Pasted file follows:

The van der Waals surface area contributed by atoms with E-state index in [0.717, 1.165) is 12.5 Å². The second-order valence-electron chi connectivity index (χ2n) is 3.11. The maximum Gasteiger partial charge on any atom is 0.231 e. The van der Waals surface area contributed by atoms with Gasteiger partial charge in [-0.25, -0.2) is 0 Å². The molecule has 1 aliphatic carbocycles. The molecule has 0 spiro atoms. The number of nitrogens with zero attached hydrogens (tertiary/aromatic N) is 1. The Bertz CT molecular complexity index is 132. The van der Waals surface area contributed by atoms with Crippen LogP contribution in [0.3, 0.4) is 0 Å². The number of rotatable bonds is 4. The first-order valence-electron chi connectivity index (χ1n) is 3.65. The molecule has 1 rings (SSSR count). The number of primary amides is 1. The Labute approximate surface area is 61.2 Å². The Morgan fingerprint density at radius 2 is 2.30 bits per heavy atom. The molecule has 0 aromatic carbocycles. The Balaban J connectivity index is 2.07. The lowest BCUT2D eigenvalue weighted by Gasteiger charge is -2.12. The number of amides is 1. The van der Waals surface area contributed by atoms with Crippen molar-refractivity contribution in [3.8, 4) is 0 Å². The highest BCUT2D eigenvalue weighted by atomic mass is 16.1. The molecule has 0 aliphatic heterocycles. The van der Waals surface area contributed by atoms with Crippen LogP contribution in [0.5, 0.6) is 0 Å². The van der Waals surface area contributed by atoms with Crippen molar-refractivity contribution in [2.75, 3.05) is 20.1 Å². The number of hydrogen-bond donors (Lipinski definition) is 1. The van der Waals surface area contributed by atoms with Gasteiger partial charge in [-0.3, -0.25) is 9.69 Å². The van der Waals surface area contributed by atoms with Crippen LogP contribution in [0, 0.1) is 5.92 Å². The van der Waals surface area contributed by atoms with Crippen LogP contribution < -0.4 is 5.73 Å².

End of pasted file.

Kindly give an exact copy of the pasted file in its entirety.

The van der Waals surface area contributed by atoms with E-state index in [0.717, 1.165) is 12.5 Å². The second-order valence-electron chi connectivity index (χ2n) is 3.11. The maximum Gasteiger partial charge on any atom is 0.231 e. The van der Waals surface area contributed by atoms with Gasteiger partial charge in [-0.25, -0.2) is 0 Å². The molecule has 1 aliphatic carbocycles. The molecule has 0 spiro atoms. The number of nitrogens with zero attached hydrogens (tertiary/aromatic N) is 1. The Bertz CT molecular complexity index is 132. The van der Waals surface area contributed by atoms with Crippen LogP contribution in [0.3, 0.4) is 0 Å². The number of rotatable bonds is 4. The first-order valence-electron chi connectivity index (χ1n) is 3.65. The molecule has 1 rings (SSSR count). The number of primary amides is 1. The Labute approximate surface area is 61.2 Å². The Morgan fingerprint density at radius 2 is 2.30 bits per heavy atom. The molecule has 0 aromatic carbocycles. The Balaban J connectivity index is 2.07. The lowest BCUT2D eigenvalue weighted by Gasteiger charge is -2.12. The number of amides is 1. The van der Waals surface area contributed by atoms with Crippen molar-refractivity contribution in [3.8, 4) is 0 Å². The highest BCUT2D eigenvalue weighted by atomic mass is 16.1. The molecule has 0 aliphatic heterocycles. The van der Waals surface area contributed by atoms with Crippen LogP contribution in [0.5, 0.6) is 0 Å². The van der Waals surface area contributed by atoms with Crippen molar-refractivity contribution in [2.75, 3.05) is 20.1 Å². The number of hydrogen-bond donors (Lipinski definition) is 1. The van der Waals surface area contributed by atoms with Gasteiger partial charge in [-0.3, -0.25) is 9.69 Å². The van der Waals surface area contributed by atoms with Crippen LogP contribution in [0, 0.1) is 5.92 Å². The van der Waals surface area contributed by atoms with Crippen LogP contribution < -0.4 is 5.73 Å².